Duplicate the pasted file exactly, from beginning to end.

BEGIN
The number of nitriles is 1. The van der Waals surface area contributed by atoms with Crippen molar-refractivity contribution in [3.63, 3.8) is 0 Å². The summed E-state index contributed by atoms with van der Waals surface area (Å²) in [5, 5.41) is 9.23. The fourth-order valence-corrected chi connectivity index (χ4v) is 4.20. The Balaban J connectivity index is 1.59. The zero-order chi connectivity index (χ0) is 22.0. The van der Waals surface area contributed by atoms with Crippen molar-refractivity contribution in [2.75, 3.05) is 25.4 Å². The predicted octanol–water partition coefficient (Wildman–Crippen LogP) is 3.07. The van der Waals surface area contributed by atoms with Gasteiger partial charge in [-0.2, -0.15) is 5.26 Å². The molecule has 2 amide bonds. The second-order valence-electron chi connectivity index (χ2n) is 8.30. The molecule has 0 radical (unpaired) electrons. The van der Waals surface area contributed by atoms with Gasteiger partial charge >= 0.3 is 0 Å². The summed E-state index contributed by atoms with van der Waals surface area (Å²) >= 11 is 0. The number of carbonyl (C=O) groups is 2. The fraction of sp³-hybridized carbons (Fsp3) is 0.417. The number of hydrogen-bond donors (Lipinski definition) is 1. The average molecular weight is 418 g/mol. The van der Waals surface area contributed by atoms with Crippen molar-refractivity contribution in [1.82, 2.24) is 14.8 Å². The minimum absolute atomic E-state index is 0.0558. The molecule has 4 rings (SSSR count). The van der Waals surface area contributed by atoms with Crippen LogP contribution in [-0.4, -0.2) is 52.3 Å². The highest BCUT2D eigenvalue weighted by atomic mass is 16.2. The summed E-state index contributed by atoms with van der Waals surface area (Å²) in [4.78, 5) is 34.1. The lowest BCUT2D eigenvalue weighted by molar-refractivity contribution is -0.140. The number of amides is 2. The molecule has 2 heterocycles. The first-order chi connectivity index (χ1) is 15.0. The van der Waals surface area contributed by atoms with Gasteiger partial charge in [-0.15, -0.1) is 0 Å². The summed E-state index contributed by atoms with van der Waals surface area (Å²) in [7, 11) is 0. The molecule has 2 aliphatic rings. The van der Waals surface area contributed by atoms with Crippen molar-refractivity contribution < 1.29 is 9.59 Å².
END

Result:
The number of nitriles is 1. The van der Waals surface area contributed by atoms with Crippen molar-refractivity contribution in [3.63, 3.8) is 0 Å². The summed E-state index contributed by atoms with van der Waals surface area (Å²) in [5, 5.41) is 9.23. The fourth-order valence-corrected chi connectivity index (χ4v) is 4.20. The Balaban J connectivity index is 1.59. The zero-order chi connectivity index (χ0) is 22.0. The van der Waals surface area contributed by atoms with Crippen molar-refractivity contribution in [2.75, 3.05) is 25.4 Å². The predicted octanol–water partition coefficient (Wildman–Crippen LogP) is 3.07. The van der Waals surface area contributed by atoms with Gasteiger partial charge in [-0.2, -0.15) is 5.26 Å². The molecule has 2 amide bonds. The second-order valence-electron chi connectivity index (χ2n) is 8.30. The molecule has 0 radical (unpaired) electrons. The van der Waals surface area contributed by atoms with Gasteiger partial charge >= 0.3 is 0 Å². The summed E-state index contributed by atoms with van der Waals surface area (Å²) >= 11 is 0. The number of carbonyl (C=O) groups is 2. The fraction of sp³-hybridized carbons (Fsp3) is 0.417. The number of hydrogen-bond donors (Lipinski definition) is 1. The average molecular weight is 418 g/mol. The van der Waals surface area contributed by atoms with Crippen molar-refractivity contribution in [1.82, 2.24) is 14.8 Å². The minimum absolute atomic E-state index is 0.0558. The molecule has 4 rings (SSSR count). The van der Waals surface area contributed by atoms with Crippen LogP contribution in [-0.4, -0.2) is 52.3 Å². The highest BCUT2D eigenvalue weighted by atomic mass is 16.2. The summed E-state index contributed by atoms with van der Waals surface area (Å²) in [4.78, 5) is 34.1. The lowest BCUT2D eigenvalue weighted by molar-refractivity contribution is -0.140. The number of amides is 2. The molecule has 2 heterocycles. The first-order chi connectivity index (χ1) is 15.0. The van der Waals surface area contributed by atoms with Gasteiger partial charge in [-0.15, -0.1) is 0 Å². The summed E-state index contributed by atoms with van der Waals surface area (Å²) in [7, 11) is 0. The molecule has 2 aliphatic rings. The van der Waals surface area contributed by atoms with Crippen molar-refractivity contribution < 1.29 is 9.59 Å².